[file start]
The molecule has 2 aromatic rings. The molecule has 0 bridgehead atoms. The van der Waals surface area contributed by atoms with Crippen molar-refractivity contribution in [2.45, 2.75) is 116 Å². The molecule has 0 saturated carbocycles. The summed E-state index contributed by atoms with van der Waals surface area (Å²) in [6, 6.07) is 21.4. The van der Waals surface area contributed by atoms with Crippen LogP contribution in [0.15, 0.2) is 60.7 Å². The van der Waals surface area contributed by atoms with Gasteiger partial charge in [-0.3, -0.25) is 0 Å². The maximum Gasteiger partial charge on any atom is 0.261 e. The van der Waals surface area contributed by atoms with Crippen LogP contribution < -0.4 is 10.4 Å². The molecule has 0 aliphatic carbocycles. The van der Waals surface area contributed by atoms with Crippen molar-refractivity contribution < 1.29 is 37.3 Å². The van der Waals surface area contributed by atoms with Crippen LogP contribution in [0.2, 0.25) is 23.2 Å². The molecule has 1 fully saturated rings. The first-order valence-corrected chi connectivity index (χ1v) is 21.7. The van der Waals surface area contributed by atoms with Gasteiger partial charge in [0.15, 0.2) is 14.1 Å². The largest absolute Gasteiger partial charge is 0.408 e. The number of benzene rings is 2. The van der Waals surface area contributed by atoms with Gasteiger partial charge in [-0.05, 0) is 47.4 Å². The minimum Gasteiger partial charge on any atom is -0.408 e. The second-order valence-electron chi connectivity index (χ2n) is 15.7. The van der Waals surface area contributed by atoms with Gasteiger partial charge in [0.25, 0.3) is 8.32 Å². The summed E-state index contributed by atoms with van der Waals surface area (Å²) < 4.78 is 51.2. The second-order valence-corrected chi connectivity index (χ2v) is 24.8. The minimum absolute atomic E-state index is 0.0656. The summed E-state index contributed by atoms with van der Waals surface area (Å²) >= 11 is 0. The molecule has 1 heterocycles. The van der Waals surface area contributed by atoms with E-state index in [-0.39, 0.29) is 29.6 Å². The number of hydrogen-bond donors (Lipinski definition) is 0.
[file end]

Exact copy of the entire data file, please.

The molecule has 2 aromatic rings. The molecule has 0 bridgehead atoms. The van der Waals surface area contributed by atoms with Crippen molar-refractivity contribution in [2.45, 2.75) is 116 Å². The molecule has 0 saturated carbocycles. The summed E-state index contributed by atoms with van der Waals surface area (Å²) in [6, 6.07) is 21.4. The van der Waals surface area contributed by atoms with Crippen LogP contribution in [0.15, 0.2) is 60.7 Å². The van der Waals surface area contributed by atoms with Gasteiger partial charge in [-0.3, -0.25) is 0 Å². The maximum Gasteiger partial charge on any atom is 0.261 e. The van der Waals surface area contributed by atoms with Crippen LogP contribution < -0.4 is 10.4 Å². The molecule has 0 aliphatic carbocycles. The van der Waals surface area contributed by atoms with Crippen molar-refractivity contribution < 1.29 is 37.3 Å². The van der Waals surface area contributed by atoms with Crippen LogP contribution in [0.2, 0.25) is 23.2 Å². The molecule has 1 fully saturated rings. The first-order valence-corrected chi connectivity index (χ1v) is 21.7. The van der Waals surface area contributed by atoms with Gasteiger partial charge in [0.15, 0.2) is 14.1 Å². The largest absolute Gasteiger partial charge is 0.408 e. The number of benzene rings is 2. The van der Waals surface area contributed by atoms with Gasteiger partial charge in [-0.05, 0) is 47.4 Å². The minimum Gasteiger partial charge on any atom is -0.408 e. The second-order valence-electron chi connectivity index (χ2n) is 15.7. The van der Waals surface area contributed by atoms with Gasteiger partial charge in [0.25, 0.3) is 8.32 Å². The summed E-state index contributed by atoms with van der Waals surface area (Å²) < 4.78 is 51.2. The second-order valence-corrected chi connectivity index (χ2v) is 24.8. The minimum absolute atomic E-state index is 0.0656. The summed E-state index contributed by atoms with van der Waals surface area (Å²) >= 11 is 0. The molecule has 1 heterocycles. The van der Waals surface area contributed by atoms with E-state index in [-0.39, 0.29) is 29.6 Å². The number of hydrogen-bond donors (Lipinski definition) is 0.